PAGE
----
The goal of Social Security disability is to give disabled individuals financial relief while they attempt to recover from their disabling condition. The benefits are not meant to be permanent for all, though they may be for some. In an effort to get those who are able get back to work, the Social Security Administration has a program known as Ticket to Work. Under this program, individuals receive job assistance to find employment while their SSD benefits are slowly dwindled down depending on their income.
To ensure a smooth transition, the SSA requires individuals in the program to report their wages. Those who neglect to keep the SSA updated may be overpaid through Social Security disability, meaning they will then later have to pay that money back. This can create significant and unexpected financial hardship.
In order to prevent overpayments, those individuals participating in the Ticket to Work program need to properly report their wages. Within six days of the end of the month, SSD recipients should either mail their pay stubs to their local SSA office or take them there in person. All earnings must be reported, including those that come from self-employment and non-wages income, such as room and board. It is also critical to report if an individual suddenly stops working, as this could lead to an increase in SSD benefits.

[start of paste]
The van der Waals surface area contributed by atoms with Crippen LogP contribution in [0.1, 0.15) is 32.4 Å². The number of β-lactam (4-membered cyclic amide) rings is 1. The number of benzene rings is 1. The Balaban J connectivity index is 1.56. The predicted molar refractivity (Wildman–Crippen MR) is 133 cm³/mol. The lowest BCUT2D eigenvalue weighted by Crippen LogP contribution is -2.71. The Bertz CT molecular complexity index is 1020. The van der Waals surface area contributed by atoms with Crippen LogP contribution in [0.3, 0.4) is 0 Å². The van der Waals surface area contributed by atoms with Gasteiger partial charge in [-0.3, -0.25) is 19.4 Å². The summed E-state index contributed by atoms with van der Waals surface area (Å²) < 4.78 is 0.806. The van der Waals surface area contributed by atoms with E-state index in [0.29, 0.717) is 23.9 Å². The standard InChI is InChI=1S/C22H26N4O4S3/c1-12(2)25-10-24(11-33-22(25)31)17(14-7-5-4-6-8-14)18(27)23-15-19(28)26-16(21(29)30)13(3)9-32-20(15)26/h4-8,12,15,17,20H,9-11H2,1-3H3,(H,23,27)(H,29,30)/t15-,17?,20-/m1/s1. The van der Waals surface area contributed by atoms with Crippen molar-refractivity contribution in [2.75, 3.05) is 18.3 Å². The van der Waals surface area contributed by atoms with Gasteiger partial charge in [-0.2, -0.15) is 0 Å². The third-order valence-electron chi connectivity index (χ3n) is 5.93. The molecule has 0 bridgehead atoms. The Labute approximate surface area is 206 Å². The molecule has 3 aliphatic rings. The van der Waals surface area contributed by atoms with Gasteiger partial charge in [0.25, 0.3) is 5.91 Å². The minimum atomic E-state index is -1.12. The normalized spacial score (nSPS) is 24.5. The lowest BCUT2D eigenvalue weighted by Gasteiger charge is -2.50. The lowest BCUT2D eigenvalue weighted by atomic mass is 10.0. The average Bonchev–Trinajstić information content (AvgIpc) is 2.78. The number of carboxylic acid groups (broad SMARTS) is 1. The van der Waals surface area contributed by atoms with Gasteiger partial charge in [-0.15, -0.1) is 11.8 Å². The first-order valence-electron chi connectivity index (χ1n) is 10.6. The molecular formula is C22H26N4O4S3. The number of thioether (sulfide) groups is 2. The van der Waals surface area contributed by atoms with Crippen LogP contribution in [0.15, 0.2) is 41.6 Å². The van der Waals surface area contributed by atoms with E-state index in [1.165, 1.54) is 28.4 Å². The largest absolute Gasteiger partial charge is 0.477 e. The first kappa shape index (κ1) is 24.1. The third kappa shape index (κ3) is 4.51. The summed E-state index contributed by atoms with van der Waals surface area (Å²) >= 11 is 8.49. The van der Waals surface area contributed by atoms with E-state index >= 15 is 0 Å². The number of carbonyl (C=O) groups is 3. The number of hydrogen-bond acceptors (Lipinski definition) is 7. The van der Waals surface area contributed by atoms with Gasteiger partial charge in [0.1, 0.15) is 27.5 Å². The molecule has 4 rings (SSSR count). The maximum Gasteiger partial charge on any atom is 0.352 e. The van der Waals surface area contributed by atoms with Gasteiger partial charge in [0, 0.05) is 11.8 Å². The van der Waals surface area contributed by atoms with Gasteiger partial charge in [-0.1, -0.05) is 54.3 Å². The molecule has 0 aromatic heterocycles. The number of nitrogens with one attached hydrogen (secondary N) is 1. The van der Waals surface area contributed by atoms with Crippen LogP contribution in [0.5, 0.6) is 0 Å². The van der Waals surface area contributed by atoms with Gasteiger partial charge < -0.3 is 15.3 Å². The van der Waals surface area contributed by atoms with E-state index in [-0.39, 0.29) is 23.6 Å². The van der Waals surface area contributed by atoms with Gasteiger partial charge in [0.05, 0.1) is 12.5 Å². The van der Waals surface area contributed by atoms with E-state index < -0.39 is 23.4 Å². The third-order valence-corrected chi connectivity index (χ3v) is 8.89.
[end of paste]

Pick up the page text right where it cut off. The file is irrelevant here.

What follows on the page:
The Social Security disability system is a maze of regulations and requirements that must be adhered to, lest a recipient be left on shaky financial footing. With this in mind, many disabled individuals find the assistance of a skilled legal professional useful. A knowledgeable attorney can help a disabled person navigate the process, ensuring that the disabled individual’s best interests, including his or her financial interests, are as fully protected as possible.
Source: Social Security Administration, “Wage Reporting,” accessed on Nov. 13, 2016